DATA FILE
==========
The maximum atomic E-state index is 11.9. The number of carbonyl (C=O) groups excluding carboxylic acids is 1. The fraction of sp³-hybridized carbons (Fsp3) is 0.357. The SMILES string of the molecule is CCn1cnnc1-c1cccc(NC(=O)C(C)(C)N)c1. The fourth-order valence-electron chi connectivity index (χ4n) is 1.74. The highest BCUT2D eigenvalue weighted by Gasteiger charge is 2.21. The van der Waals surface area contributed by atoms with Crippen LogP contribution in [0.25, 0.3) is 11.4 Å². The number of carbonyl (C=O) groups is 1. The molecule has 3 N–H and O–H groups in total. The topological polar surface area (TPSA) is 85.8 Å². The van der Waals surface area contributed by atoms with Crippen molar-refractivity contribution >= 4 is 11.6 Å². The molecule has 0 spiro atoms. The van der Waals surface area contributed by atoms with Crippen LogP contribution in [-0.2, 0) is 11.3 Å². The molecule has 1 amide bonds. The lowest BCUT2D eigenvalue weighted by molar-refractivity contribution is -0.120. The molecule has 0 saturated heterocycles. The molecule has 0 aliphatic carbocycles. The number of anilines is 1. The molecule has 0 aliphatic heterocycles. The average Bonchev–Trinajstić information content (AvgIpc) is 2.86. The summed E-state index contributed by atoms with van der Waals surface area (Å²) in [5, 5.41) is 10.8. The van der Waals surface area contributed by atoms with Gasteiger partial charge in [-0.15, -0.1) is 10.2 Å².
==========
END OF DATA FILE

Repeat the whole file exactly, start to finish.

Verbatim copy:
The maximum atomic E-state index is 11.9. The number of carbonyl (C=O) groups excluding carboxylic acids is 1. The fraction of sp³-hybridized carbons (Fsp3) is 0.357. The SMILES string of the molecule is CCn1cnnc1-c1cccc(NC(=O)C(C)(C)N)c1. The fourth-order valence-electron chi connectivity index (χ4n) is 1.74. The highest BCUT2D eigenvalue weighted by Gasteiger charge is 2.21. The van der Waals surface area contributed by atoms with Crippen LogP contribution in [0.25, 0.3) is 11.4 Å². The number of carbonyl (C=O) groups is 1. The molecule has 3 N–H and O–H groups in total. The topological polar surface area (TPSA) is 85.8 Å². The van der Waals surface area contributed by atoms with Crippen molar-refractivity contribution >= 4 is 11.6 Å². The molecule has 0 spiro atoms. The van der Waals surface area contributed by atoms with Crippen LogP contribution in [-0.2, 0) is 11.3 Å². The molecule has 1 amide bonds. The lowest BCUT2D eigenvalue weighted by molar-refractivity contribution is -0.120. The molecule has 0 saturated heterocycles. The molecule has 0 aliphatic carbocycles. The number of anilines is 1. The molecule has 0 aliphatic heterocycles. The average Bonchev–Trinajstić information content (AvgIpc) is 2.86. The summed E-state index contributed by atoms with van der Waals surface area (Å²) in [5, 5.41) is 10.8. The van der Waals surface area contributed by atoms with Gasteiger partial charge in [-0.15, -0.1) is 10.2 Å².